No Different Than Anyone Else

Rachel Boehm

(Article first appeared in the December 19, 2011 issue of the Christian Courier.)

For nearly a decade now, I’ve been writing articles about sustaining pastoral excellence. In approximately 20 articles, I have tried to share tips, experiences, and the latest research about healthy pastors and congregations, covering topics like peer support, looking after the pastors’ family, lifelong learning and how to prevent stress and burnout.

Along the way, I learned that pastors – despite their unique position in the church – are not special or unique in terms of what they need to thrive. Like us, pastors need to be surrounded by peers who support them, hold them accountable and encourage them. Pastors, like all of us, need time to relax and opportunities to learn and sharpen their skills. They need to be able to devote time to create healthy marriages and families. Finally, like all of us, pastors need to be a part of a loving community and have meaningful relationships.

Peer Support
Many of the tips for wellness shared with me by pastors revolved around peer group involvement. Rev. Henry Kranenburg, pastor of Immanuel Christian Reformed Church (CRC) in Hamilton, Ontario, put it this way: peer support helps leaders “fight against the tunnel vision of their own particular style.”

“Peer groups help pastors learn that the value of working together is in being challenged to think outside of one’s normal paradigm,” he said.

In recent years, peer groups have thrived in the CRC and other denominations. But peer support isn’t limited to participation in structured groups, and neither is peer learning the exclusive domain of pastors. By taking part in mentoring relationships, joining book clubs or study groups or even participating in a hobby or sports club, peer support can make us stronger and help us find solutions for challenges we face.

Healthy Marriages and Family Life
Devoting intention and time to healthy marriages and home lives is also crucial. Churches, like many employers, sometimes forget how important family relationships are to productivity at work. “We realized that many church councils weren’t taking seriously enough the task of caring for the pastor and the pastor’s family,” said Rev. Ed Gerber, one of the authors of Marriage and Ministry published by the CRC’s Sustaining Pastoral Excellence program. “We also concluded that many pastors neglect to care for their marriages and families to the extent that they should.”

“Experience has taught us that healthy marriages contribute to healthy homes and healthy children, and happy homes support and contribute to healthy and vibrant pastoral ministries,” said Gerber.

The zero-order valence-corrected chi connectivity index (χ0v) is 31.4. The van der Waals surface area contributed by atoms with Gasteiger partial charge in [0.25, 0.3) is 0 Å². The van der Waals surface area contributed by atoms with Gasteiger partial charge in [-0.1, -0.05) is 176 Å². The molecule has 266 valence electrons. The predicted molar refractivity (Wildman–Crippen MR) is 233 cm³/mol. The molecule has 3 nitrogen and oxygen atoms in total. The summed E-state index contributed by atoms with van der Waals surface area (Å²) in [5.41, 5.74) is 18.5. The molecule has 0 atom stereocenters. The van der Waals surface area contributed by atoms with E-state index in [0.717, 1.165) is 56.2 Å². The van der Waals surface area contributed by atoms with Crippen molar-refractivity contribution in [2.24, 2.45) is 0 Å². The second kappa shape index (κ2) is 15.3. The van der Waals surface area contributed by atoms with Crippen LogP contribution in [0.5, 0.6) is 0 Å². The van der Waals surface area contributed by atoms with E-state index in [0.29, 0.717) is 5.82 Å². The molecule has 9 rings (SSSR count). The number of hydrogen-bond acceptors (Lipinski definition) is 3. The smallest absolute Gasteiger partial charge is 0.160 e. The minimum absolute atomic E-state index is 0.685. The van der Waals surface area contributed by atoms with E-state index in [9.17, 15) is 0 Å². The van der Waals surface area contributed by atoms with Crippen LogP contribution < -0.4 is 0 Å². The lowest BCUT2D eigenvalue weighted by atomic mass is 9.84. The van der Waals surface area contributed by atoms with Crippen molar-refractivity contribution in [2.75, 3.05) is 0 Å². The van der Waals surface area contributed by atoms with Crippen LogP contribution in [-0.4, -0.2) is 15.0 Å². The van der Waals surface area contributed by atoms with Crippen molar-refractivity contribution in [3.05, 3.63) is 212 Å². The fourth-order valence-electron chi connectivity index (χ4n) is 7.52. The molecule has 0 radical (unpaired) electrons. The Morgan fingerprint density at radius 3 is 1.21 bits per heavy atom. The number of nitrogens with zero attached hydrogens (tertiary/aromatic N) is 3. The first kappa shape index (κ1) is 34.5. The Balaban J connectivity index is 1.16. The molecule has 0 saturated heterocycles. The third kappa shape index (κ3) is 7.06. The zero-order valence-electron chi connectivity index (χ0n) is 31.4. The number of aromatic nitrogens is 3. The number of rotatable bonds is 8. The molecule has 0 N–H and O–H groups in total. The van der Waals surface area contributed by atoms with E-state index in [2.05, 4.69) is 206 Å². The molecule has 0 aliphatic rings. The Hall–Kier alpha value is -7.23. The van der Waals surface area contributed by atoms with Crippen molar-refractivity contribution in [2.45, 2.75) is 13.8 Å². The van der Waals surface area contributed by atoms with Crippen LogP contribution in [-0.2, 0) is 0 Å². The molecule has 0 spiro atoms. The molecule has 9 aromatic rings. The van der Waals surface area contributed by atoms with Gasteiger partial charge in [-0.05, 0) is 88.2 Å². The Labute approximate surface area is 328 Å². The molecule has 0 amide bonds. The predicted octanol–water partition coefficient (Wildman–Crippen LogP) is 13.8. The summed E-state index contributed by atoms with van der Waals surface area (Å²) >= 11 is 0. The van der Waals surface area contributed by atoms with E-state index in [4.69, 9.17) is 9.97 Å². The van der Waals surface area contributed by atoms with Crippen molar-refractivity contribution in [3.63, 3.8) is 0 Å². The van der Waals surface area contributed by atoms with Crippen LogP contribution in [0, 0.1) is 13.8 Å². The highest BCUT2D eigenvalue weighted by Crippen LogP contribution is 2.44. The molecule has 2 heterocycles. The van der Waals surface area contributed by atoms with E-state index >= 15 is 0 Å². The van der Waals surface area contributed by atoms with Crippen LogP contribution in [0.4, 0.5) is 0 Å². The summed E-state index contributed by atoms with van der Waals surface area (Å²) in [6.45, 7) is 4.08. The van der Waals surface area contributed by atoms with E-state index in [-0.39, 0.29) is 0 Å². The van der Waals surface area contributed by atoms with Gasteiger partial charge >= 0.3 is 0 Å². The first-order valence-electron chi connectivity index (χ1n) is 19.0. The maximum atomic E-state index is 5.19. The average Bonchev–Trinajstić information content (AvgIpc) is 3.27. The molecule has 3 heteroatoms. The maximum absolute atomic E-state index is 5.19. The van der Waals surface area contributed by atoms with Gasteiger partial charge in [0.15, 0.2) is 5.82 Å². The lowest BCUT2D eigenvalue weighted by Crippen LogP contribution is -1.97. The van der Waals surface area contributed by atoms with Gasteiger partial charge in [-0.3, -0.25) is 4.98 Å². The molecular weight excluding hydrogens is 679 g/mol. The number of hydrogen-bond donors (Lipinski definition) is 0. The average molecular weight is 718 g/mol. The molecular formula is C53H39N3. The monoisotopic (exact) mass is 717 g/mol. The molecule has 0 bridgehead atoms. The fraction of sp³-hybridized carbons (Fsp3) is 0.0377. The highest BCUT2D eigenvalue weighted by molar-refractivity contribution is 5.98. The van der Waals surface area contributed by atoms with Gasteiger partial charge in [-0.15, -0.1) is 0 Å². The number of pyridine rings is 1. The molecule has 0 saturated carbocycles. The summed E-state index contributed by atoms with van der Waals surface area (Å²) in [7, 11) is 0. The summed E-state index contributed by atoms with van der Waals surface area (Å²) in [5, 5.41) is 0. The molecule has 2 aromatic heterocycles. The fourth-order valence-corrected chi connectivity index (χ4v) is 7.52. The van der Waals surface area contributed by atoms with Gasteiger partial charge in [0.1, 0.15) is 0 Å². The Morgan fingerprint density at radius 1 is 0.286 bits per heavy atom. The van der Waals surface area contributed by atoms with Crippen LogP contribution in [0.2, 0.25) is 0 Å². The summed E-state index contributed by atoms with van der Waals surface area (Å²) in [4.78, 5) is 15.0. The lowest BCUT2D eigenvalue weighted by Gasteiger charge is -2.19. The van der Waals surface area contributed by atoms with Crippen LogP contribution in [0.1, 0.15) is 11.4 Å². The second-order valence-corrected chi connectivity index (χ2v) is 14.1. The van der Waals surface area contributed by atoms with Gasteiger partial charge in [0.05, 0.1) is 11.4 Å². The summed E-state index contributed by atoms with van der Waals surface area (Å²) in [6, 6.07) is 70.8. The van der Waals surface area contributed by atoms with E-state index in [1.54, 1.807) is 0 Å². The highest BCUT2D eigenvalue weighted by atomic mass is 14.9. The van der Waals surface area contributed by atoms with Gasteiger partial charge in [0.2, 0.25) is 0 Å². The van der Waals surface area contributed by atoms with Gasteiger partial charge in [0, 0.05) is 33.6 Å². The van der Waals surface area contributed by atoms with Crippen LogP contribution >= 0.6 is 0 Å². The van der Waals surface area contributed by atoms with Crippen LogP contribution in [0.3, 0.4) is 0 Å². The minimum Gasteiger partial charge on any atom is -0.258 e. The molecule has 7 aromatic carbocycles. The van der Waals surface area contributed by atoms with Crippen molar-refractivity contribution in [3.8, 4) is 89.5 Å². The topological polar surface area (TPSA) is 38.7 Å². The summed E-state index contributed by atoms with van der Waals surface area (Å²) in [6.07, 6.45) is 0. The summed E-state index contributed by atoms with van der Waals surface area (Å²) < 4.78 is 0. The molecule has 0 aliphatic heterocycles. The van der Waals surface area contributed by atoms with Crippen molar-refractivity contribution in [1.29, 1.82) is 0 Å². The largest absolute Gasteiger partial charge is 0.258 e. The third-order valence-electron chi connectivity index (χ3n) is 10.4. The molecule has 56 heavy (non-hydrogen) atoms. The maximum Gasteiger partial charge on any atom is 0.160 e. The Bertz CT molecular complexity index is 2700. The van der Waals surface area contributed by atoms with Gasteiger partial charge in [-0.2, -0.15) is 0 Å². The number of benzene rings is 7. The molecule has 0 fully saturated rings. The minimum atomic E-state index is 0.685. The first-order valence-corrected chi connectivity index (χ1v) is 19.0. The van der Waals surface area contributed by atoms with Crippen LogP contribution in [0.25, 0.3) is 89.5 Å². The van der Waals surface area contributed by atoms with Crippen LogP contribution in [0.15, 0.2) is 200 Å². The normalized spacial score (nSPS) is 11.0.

Work-Life Balance
In a caring profession, it can be easy to let service of others takes precedence over caring for oneself. However, many pastors told me that, without self-care, it eventually becomes impossible to properly care for others.

Rev. Bob Zomermaand, a retired parish pastor, learned the hard way. “I myself fell victim to the temptation to work too much,” wrote Zomermaand in his article “Caring for Pastors.” “I became fatigued in my spirit, in my emotions and my body. As a result, I lost my ability to be a useful tool in the Lord’s hand. The very thing I so desired to be and to do was beyond my reach.”

Lifelong Learning
Part of self-care is taking the time to learn and grow. As in any workplace, technology and new practices constantly evolve and can shape church ministries for better or worse. Those who fail to keep learning new skills will not be as resilient in the face of change.
 
Seminary should represent the beginning of a pastor’s learning journey, said Rev. Kathy Smith, Director of Continuing Education for Calvin Theological Seminary in Grand Rapids, Michigan. “Instead of trying to teach students everything they need to know, we try to teach them that they will have to be responsible for their learning from here on out.”
 
Don’t Go It Alone
Pastors face unique challenges in developing friendships because of their unique position in the church, but those barriers aren’t insurmountable. Pastors can seek to establish friendships through school or community connections. They can befriend other pastors or take part in ecumenical groups.

“Pastors are no different than anyone else,” said Rev. Mark Vermaire, pastor of Crossroads Christian Reformed Church in San Marcos, California. “We were created by God to live in community.”

What pastors “really want is to know and to be known,” concluded Rev. Don Orange, pastor of Fellowship Christian Reformed Church in Greeley, Colorado. “Isn’t that what everyone’s heart is crying out for?”